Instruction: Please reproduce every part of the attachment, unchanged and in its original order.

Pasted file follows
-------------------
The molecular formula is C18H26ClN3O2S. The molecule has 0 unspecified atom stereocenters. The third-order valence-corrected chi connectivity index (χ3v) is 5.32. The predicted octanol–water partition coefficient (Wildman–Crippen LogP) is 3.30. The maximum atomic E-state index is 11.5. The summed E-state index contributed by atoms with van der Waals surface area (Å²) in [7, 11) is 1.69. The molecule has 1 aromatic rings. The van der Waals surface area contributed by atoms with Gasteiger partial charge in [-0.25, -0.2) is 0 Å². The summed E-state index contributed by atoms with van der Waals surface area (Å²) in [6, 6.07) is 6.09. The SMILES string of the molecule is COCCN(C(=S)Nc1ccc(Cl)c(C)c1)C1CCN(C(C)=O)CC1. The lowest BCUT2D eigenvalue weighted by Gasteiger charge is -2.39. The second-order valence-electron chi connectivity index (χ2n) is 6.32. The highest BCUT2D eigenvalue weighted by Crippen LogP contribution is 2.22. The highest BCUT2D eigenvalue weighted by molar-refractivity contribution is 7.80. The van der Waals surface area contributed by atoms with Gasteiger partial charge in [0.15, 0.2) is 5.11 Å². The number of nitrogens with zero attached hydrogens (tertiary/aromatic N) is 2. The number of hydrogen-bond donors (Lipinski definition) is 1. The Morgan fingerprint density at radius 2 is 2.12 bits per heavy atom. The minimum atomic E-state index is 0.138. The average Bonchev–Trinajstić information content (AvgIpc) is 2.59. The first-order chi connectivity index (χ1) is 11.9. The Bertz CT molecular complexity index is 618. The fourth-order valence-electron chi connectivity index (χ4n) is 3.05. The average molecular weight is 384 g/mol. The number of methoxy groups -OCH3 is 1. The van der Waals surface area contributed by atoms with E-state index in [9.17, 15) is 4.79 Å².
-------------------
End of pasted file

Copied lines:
The molecular formula is C18H26ClN3O2S. The molecule has 0 unspecified atom stereocenters. The third-order valence-corrected chi connectivity index (χ3v) is 5.32. The predicted octanol–water partition coefficient (Wildman–Crippen LogP) is 3.30. The maximum atomic E-state index is 11.5. The summed E-state index contributed by atoms with van der Waals surface area (Å²) in [7, 11) is 1.69. The molecule has 1 aromatic rings. The van der Waals surface area contributed by atoms with Gasteiger partial charge in [-0.25, -0.2) is 0 Å². The summed E-state index contributed by atoms with van der Waals surface area (Å²) in [6, 6.07) is 6.09. The SMILES string of the molecule is COCCN(C(=S)Nc1ccc(Cl)c(C)c1)C1CCN(C(C)=O)CC1. The lowest BCUT2D eigenvalue weighted by Gasteiger charge is -2.39. The second-order valence-electron chi connectivity index (χ2n) is 6.32. The highest BCUT2D eigenvalue weighted by Crippen LogP contribution is 2.22. The highest BCUT2D eigenvalue weighted by molar-refractivity contribution is 7.80. The van der Waals surface area contributed by atoms with Gasteiger partial charge in [0.15, 0.2) is 5.11 Å². The number of nitrogens with zero attached hydrogens (tertiary/aromatic N) is 2. The number of hydrogen-bond donors (Lipinski definition) is 1. The Morgan fingerprint density at radius 2 is 2.12 bits per heavy atom. The minimum atomic E-state index is 0.138. The average Bonchev–Trinajstić information content (AvgIpc) is 2.59. The first-order chi connectivity index (χ1) is 11.9. The Bertz CT molecular complexity index is 618. The fourth-order valence-electron chi connectivity index (χ4n) is 3.05. The average molecular weight is 384 g/mol. The number of methoxy groups -OCH3 is 1. The van der Waals surface area contributed by atoms with E-state index in [9.17, 15) is 4.79 Å².